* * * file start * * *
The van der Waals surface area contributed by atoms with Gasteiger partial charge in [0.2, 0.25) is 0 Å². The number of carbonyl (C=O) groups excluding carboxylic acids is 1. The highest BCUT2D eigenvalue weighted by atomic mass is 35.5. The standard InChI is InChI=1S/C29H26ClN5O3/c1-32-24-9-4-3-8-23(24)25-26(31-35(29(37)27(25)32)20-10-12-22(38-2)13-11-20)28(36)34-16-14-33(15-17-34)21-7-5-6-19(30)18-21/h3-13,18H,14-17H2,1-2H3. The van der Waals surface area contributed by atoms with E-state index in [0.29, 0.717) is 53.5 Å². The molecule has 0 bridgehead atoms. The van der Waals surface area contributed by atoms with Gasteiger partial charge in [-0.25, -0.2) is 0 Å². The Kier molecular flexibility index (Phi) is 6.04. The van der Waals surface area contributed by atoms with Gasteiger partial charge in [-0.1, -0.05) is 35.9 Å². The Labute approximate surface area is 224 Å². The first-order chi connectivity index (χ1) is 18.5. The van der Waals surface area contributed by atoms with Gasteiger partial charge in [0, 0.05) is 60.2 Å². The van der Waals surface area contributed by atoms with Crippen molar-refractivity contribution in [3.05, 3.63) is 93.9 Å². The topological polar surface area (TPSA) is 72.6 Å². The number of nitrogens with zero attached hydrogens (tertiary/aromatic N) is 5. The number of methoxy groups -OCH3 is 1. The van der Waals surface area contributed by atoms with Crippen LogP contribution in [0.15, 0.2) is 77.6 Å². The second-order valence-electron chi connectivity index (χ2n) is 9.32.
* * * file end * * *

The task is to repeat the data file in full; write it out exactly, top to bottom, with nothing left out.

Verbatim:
The van der Waals surface area contributed by atoms with Gasteiger partial charge in [0.2, 0.25) is 0 Å². The number of carbonyl (C=O) groups excluding carboxylic acids is 1. The highest BCUT2D eigenvalue weighted by atomic mass is 35.5. The standard InChI is InChI=1S/C29H26ClN5O3/c1-32-24-9-4-3-8-23(24)25-26(31-35(29(37)27(25)32)20-10-12-22(38-2)13-11-20)28(36)34-16-14-33(15-17-34)21-7-5-6-19(30)18-21/h3-13,18H,14-17H2,1-2H3. The van der Waals surface area contributed by atoms with E-state index in [0.29, 0.717) is 53.5 Å². The molecule has 0 bridgehead atoms. The van der Waals surface area contributed by atoms with Gasteiger partial charge in [-0.25, -0.2) is 0 Å². The Kier molecular flexibility index (Phi) is 6.04. The van der Waals surface area contributed by atoms with Gasteiger partial charge in [-0.1, -0.05) is 35.9 Å². The Labute approximate surface area is 224 Å². The first-order chi connectivity index (χ1) is 18.5. The van der Waals surface area contributed by atoms with Gasteiger partial charge in [0, 0.05) is 60.2 Å². The van der Waals surface area contributed by atoms with Crippen molar-refractivity contribution in [3.05, 3.63) is 93.9 Å². The topological polar surface area (TPSA) is 72.6 Å². The number of nitrogens with zero attached hydrogens (tertiary/aromatic N) is 5. The number of methoxy groups -OCH3 is 1. The van der Waals surface area contributed by atoms with Crippen LogP contribution in [0.15, 0.2) is 77.6 Å². The second-order valence-electron chi connectivity index (χ2n) is 9.32.